Early Detection Study
What is the purpose of this study?
The purpose of this study is to examine whether a commonly used autism screening tool works well for young children who have an older brother or sister with an Autism Spectrum Disorder (ASD).
This study is being conducted in conjunction with Vanderbilt University and the University of Connecticut.
Who may participate? What are the criteria?
Children who will be 36 months of age on or before April 30, 2014 AND
are currently 30 months or younger AND have an older sibling with ASD.
What does participation in the study mean?
Participation in this study involves completion of questionnaires and phone interviews for parents when their infant is 16 months, 24 months, and 36 months of age. After parents return the questionnaires, they are contacted to review the results and may be asked follow-up questions. Parents may then be asked to bring their infant to the UW Autism Center for up to two comprehensive evaluations. Parents may also be asked to bring in their older child with an ASD for an evaluation.
What is the time commitment for participation in the study?
Parents will be asked to complete a number of questionnaires and respond to a number of questions over the phone. The questionnaires will take approximately 2 hours to complete, and the phone interviews may take up to 1 hour. Parents may also be asked to bring their infants to the UW Seattle campus for one or two visits, which may take two to three hours each. Participating families may be compensated up to $215 for their time and effort.
What will my family get out of the study?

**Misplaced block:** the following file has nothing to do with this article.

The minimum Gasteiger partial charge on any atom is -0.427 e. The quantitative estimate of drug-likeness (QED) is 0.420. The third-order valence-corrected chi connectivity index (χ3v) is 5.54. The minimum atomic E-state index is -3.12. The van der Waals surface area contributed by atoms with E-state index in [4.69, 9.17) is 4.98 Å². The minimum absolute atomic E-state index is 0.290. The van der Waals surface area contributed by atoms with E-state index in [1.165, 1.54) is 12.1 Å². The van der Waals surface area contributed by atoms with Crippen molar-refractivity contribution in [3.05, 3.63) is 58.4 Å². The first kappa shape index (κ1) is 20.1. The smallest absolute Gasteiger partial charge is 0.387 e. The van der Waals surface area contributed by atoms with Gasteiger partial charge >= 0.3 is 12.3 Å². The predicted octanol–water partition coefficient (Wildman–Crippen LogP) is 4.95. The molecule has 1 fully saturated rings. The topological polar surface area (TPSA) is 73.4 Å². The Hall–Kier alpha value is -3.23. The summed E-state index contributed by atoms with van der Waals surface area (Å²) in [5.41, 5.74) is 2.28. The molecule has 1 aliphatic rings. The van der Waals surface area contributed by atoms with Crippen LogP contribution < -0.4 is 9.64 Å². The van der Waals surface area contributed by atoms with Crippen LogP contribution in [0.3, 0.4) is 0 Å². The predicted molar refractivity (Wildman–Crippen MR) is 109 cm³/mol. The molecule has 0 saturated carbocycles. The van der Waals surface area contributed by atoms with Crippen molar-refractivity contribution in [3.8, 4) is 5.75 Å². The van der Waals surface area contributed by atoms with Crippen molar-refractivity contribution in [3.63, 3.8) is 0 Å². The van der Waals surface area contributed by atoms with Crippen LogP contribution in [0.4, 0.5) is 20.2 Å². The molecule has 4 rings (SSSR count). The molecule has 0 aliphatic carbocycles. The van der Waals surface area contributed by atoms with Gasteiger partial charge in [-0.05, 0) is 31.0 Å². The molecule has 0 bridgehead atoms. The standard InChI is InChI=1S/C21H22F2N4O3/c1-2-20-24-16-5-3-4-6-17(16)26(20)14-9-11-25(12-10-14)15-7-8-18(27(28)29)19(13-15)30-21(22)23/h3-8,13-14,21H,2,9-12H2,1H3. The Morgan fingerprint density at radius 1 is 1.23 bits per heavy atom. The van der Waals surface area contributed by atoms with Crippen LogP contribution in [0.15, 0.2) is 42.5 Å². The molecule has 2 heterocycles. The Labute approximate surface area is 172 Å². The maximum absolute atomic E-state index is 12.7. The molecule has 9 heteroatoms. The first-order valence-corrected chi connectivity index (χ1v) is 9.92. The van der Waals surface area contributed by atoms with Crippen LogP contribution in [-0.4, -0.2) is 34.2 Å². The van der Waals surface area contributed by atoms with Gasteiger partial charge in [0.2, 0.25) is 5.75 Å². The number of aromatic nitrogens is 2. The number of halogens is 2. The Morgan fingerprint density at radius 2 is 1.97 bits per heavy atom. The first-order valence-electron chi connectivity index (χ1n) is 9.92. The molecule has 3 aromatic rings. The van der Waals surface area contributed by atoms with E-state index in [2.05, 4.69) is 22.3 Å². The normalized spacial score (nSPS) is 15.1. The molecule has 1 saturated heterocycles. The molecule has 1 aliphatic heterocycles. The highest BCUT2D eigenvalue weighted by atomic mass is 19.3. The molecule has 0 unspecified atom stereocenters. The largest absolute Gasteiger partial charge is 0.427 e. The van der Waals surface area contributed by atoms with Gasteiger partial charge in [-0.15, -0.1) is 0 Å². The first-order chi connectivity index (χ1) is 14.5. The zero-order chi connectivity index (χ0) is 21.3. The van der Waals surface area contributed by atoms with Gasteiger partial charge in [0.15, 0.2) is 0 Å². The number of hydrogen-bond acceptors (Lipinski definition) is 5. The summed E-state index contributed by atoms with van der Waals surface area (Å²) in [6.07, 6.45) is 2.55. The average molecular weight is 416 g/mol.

By participating in the Early Detection Study, parents will receive feedback about the development of their younger child. Results from the assessments may be used for educational planning. In addition, parents will receive information that may help them monitor their child’s development and obtain referrals for additional evaluations or specialized early intervention services (if necessary) as early as possible. Parents may request and receive a report based on data from their child’s participation in the study.
What are the risks to participating in this study and what safeguards are in place to minimize any risks?
This study is approved by a human subjects committee at the University of Washington and all efforts are made to minimize any potential risks. There are no known psychological or physical risks associated with any of the procedures. Clinicians working with families in the ADS have extensive experience and expertise in working with families with children with autism and will be available to answer questions and provide additional referrals if necessary.
Whom should I contact to get involved?
This study is no longer recruiting participants.